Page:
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Diplomatic tensions at day two of Munich Security Conference

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Diplomatic tensions at day two of Munich Security Conference

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Day two of the Munich Security Conference saw Germany come out in favour of easing some of the sanctions imposed on Russia. But only if a ceasefire could be reached in eastern Ukraine, with help from UN peacekeepers.

It has raised questions about NATO’s role in eastern European relations.

“Will NATO strengthen itself to contain Russian power in Eastern Europe giving what Russian have done illegally in Crimea, in the Donbass and in Georgia? I think the answer is positive. The NATO defence ministers have determined that they increase their findings. We have troop in Poland and three Baltic countries. I think NATO is unified. We have to continue the sanctions against Russia”, said Nicholas Burns, the former US Ambassador to NATO.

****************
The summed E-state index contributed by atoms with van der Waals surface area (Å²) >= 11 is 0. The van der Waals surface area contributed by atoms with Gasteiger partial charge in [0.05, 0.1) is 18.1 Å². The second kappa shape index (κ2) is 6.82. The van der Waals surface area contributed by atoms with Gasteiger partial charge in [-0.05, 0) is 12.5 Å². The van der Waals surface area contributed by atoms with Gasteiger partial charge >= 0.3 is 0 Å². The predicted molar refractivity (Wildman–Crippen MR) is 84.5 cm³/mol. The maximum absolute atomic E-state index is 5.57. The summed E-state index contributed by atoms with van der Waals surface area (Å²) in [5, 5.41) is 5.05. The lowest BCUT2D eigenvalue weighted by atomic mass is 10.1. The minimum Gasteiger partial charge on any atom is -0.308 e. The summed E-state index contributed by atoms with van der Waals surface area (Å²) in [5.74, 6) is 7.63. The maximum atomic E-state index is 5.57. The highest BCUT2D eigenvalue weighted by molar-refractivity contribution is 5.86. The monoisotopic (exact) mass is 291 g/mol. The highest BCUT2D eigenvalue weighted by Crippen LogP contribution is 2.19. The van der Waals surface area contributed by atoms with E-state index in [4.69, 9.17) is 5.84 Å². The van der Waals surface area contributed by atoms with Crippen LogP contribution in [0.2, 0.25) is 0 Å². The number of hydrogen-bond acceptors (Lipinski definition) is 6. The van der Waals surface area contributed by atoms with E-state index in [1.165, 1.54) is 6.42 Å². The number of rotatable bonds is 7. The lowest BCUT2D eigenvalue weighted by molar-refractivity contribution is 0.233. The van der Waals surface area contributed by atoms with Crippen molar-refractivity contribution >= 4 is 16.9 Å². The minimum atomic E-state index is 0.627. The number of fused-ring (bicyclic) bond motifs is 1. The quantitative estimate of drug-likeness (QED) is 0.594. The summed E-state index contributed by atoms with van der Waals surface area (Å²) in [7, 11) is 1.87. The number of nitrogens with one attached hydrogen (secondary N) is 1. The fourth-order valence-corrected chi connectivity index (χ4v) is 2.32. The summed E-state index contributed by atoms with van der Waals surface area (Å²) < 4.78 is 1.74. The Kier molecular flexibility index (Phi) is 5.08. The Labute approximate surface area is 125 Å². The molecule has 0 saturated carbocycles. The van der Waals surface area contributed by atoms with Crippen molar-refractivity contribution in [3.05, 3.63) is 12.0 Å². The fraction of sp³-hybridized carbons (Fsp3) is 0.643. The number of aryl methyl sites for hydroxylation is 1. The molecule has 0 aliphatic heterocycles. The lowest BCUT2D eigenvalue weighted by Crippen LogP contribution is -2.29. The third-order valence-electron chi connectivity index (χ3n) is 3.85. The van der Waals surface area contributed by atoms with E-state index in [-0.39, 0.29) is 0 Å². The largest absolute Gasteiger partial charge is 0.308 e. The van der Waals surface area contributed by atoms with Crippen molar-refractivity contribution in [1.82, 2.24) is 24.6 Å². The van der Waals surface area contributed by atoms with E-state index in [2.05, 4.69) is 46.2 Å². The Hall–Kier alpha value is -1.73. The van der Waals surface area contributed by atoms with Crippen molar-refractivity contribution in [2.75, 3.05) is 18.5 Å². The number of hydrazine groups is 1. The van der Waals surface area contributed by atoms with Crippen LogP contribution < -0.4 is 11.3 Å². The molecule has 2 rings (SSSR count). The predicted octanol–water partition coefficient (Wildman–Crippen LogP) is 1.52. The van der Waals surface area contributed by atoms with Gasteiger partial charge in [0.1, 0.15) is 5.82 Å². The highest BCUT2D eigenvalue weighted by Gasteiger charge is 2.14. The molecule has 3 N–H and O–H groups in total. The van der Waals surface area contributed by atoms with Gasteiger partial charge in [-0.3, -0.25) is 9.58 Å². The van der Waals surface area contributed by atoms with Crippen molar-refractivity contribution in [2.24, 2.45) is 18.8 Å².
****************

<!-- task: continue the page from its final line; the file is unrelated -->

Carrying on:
His counterpart, former Russian Ambassador to NATO Alexander Grushko, declined to speak to euronews in Munich.

But the chairman of the Foreign Affairs Committee of the Russian senate said a united approach – which included Russia - was needed.

“The only approach that Russia thinks is right is that security is indivisible. It must be shared by everyone. Cooperation in the field of security should not be divided into blocks. NATO’s continued existence provokes new threats, rather than overcoming them. This conference has always been anti-Russian. Unfortunately, they try to blame Russia for all problems facing the West”, Konstantin Kosachev insisted.

Amid strained diplomatic relations inside the conference, outside several hundred people demonstrated in favour of peace and disarmament.